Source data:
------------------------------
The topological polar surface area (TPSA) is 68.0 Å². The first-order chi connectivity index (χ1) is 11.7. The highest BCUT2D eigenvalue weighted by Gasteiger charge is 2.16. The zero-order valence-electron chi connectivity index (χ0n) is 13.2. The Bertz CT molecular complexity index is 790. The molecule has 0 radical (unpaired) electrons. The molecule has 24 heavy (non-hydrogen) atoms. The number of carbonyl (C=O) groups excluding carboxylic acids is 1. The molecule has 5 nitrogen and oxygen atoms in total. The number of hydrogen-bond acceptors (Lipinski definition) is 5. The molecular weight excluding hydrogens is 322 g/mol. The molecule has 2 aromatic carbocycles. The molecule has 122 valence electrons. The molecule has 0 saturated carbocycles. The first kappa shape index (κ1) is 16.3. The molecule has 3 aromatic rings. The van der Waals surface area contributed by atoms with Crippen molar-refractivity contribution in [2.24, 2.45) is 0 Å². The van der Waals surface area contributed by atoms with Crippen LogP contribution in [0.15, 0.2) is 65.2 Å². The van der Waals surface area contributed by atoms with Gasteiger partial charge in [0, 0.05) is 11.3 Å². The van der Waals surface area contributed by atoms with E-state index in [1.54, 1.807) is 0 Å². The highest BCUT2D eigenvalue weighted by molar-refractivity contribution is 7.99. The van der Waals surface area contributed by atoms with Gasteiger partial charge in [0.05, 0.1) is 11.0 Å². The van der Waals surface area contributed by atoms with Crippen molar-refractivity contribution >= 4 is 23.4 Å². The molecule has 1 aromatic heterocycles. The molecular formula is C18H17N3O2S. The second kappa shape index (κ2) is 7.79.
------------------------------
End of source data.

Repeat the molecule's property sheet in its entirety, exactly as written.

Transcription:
The topological polar surface area (TPSA) is 68.0 Å². The first-order chi connectivity index (χ1) is 11.7. The highest BCUT2D eigenvalue weighted by Gasteiger charge is 2.16. The zero-order valence-electron chi connectivity index (χ0n) is 13.2. The Bertz CT molecular complexity index is 790. The molecule has 0 radical (unpaired) electrons. The molecule has 24 heavy (non-hydrogen) atoms. The number of carbonyl (C=O) groups excluding carboxylic acids is 1. The molecule has 5 nitrogen and oxygen atoms in total. The number of hydrogen-bond acceptors (Lipinski definition) is 5. The molecular weight excluding hydrogens is 322 g/mol. The molecule has 2 aromatic carbocycles. The molecule has 122 valence electrons. The molecule has 0 saturated carbocycles. The first kappa shape index (κ1) is 16.3. The molecule has 3 aromatic rings. The van der Waals surface area contributed by atoms with Crippen molar-refractivity contribution in [2.24, 2.45) is 0 Å². The van der Waals surface area contributed by atoms with Crippen LogP contribution in [0.15, 0.2) is 65.2 Å². The van der Waals surface area contributed by atoms with Gasteiger partial charge in [0, 0.05) is 11.3 Å². The van der Waals surface area contributed by atoms with E-state index in [1.54, 1.807) is 0 Å². The highest BCUT2D eigenvalue weighted by molar-refractivity contribution is 7.99. The van der Waals surface area contributed by atoms with Gasteiger partial charge in [0.05, 0.1) is 11.0 Å². The van der Waals surface area contributed by atoms with Crippen molar-refractivity contribution >= 4 is 23.4 Å². The molecule has 1 aromatic heterocycles. The molecular formula is C18H17N3O2S. The second kappa shape index (κ2) is 7.79.